FFP Deployment at PT SUM Concession in Kubu Raya, West Kalimantan. © Rendra Hernawan
Want to do more?
#Food&Farming PETITION: Phase out imported feed like PKE

Join us to call on the New Zealand Government to phase out imported animal feed like PKE for the good of our climate, wildlife and…

Take Action ×

The Greenpeace International report ‘License to Clear’ details evidence of systematic violations by the Indonesian Government regarding plantation and forest release permits in the Papua region. The report also finds that clearing forest for palm plantations in West Papua could release huge amounts of carbon into the atmosphere, undoing previous climate action. 

New Zealand is the world’s biggest importer of palm kernel expeller – a product of the palm industry used as supplementary feed for New Zealand’s 6.5 million dairy cows. Greenpeace Aotearoa is calling on the New Zealand Government to phase out supplementary feeds like palm kernel expeller (PKE).

This report urges national and provincial governments in Indonesia to seize a fleeting opportunity to intervene in a vast area slated for deforestation for palm oil in Papua Province. Since 2000, forest estate land released for plantations in Papua Province has totalled almost a million hectares – an area almost twice the size of the island of Bali.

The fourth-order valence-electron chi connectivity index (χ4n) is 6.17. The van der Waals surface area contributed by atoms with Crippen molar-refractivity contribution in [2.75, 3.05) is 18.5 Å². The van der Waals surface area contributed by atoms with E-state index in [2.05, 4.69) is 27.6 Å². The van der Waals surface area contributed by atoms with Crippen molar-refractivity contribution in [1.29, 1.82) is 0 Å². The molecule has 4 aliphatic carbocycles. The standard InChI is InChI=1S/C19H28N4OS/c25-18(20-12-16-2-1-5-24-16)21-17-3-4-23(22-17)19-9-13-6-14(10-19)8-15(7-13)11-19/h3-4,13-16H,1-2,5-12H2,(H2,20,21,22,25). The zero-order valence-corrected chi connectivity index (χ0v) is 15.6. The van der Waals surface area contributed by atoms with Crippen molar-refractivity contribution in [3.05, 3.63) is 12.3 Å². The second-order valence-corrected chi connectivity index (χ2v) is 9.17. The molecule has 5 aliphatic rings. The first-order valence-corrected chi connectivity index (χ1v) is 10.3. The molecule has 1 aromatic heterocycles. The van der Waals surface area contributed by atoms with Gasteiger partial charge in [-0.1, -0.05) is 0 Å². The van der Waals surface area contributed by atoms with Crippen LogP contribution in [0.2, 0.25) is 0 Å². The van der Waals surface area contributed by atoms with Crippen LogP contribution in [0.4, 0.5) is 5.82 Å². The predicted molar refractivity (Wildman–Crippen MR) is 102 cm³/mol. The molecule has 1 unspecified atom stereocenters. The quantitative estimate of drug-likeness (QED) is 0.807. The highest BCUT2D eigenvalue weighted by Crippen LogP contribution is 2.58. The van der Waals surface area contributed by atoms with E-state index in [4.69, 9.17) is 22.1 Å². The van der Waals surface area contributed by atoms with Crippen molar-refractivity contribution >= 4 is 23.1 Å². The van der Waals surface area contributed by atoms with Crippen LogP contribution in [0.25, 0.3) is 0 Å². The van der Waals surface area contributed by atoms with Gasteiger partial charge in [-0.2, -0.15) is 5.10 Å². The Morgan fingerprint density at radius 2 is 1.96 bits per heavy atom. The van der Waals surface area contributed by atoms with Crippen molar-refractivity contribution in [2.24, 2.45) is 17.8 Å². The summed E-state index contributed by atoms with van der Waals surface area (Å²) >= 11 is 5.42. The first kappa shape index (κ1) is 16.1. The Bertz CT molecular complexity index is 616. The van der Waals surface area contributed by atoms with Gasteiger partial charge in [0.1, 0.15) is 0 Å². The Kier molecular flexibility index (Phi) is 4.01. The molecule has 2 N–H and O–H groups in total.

The report finds systematic violations of permitting regulations as plantations were pushed into forest areas. To make matters worse, forest and peatland protection measures introduced by the national government – such as the Forest Moratorium and the Oil Palm Moratorium – have not yielded the reforms promised and are hamstrung by poor implementation and a lack of enforceability. 

It will be nearly impossible for Indonesia to meet its commitments in the Paris Agreement if the estimated 71.2 million tonnes of forest carbon stored in the plantation concession lands targeted for clearing in Papua Province are released. The majority of this forest remains intact for now, so reversing this move by providing permanent protection for uncleared forest areas and recognising customary land rights could be Indonesia’s banner moment to take to the UN Conference of Parties later this year.

Download the report (PDF): License to Clear